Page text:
We now turn to the second textual contest in Matthew 1:18: did Matthew write “Jesus,” or “Christ,” or “Christ Jesus,” or “Jesus Christ”? The reading of Vaticanus, “Christ Jesus,” is rejected even by Hort, in consideration of Vaticanus’ tendency to transpose the words “Jesus Christ” into “Christ Jesus” in the Pauline Epistles. The NA/UBS compilers and the Byzantine Text agree here; they read Ιησου Χριστου. This reading is supported by a wide variety of patristic and versional witnesses.
|The ornate Lindisfarne Gospels (digitally altered here, |
without the interlinear Old English) supports the usual
Vulgate reading of Matt. 1:18, "Christ."
The Old Latin evidence and the Vulgate, however, support Χριστου. In addition, Irenaeus, in Against Heresies, uses this reading in the following excerpt from Book 3, chapter 16: “Matthew might certainly have said, ‘Now the birth of Jesus was on this wise; but the Holy Ghost, foreseeing the corrupters [of the truth], and guarding by anticipation against their deceit, says by Matthew, ‘But the birth of Christ was on this wise;’ and that He is ‘Emmanuel,’ lest perchance we might consider Him as a mere man.” Irenaeus thus emphasizes the shorter reading Χριστου and uses it as a platform from which to promote the doctrine of Christ’s deity. (In chapter 11 of the same book, Irenaeus quotes Matthew 1:18 with “Jesus Christ” but this may be an expansion made by copyists of Irenaeus’ works.)
Meanwhile Codex W, along with the composition The Dialogue of Timothy and Aquila (from the 500’s), support the reading Ιησου. One could propose (using the method by which Hort identified conflations in the Byzantine Text) that practically all Greek manuscripts (including Vaticanus and Sinaiticus) display a conflation here in Matthew 1:18, echoing the decision of an early copyist who found Ιησου in one exemplar, and Χριστου in another, and combined them – in which case, the question would arise, between the readings Ιησου and Χριστου, which one is authentic, and how did the other one originate?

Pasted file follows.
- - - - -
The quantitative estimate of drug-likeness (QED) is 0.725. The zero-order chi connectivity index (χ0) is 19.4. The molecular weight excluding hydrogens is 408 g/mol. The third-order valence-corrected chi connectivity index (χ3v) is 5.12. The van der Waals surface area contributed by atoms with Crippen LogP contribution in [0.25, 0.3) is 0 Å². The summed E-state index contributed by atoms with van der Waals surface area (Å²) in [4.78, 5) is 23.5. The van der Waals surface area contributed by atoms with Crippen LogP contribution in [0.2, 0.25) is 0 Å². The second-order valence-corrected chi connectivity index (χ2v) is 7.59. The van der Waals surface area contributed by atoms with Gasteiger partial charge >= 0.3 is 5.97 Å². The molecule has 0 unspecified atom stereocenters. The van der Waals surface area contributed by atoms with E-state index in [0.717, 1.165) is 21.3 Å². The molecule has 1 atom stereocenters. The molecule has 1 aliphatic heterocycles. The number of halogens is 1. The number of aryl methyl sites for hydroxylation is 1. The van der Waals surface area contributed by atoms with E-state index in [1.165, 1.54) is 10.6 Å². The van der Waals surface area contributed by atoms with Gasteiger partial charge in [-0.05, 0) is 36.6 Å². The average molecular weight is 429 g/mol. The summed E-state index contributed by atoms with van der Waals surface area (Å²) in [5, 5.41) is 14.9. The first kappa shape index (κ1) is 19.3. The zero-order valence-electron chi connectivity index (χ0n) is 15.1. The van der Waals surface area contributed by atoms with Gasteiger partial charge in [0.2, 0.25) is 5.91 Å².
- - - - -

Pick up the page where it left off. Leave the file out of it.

However, considering the extent of the evidence in favor of Ιησου Χριστου in multiple transmission-streams, it is much more probable that both of the shorter readings began in the second century when copyists began abbreviating the nomina sacra (especially the Greek words for “God,” “Lord,” “Jesus,” and “Christ”), and accidentally left out one of the two abbreviated words. I suspect (as I explained in an earlier post) that some early copyists inherited a Hebrew custom in which the main copyist left a blank space where the name of God occurred (to be inserted by the proof-reader). When this was done in manuscripts of the New Testament, in which there was not just one, but four (or more!) sacred names, the proof-reader sometimes inserted the wrong sacred name, or inserted one sacred name where there should have been two – and sometimes even failed to notice the blank space (as seems to have happened in James 5:14 in Codex B.) But one does not have to adhere to this theory to acknowledge the immense weight of the support for Ιησου Χριστου.
|Matthew 1:18 in minuscule 2396|
(The Exoteicho Gospels).
In passing, I note that even though the Latin evidence squarely favors Χριστου, and the Greek evidence squarely favors Ιησου Χριστου, the hyper-paraphrase known as The Message begins Matthew 1:18 with the sentence, “The birth of Jesus took place like this.” Surely Irenaeus would consider such a text to be vandalized. I wonder why others do not.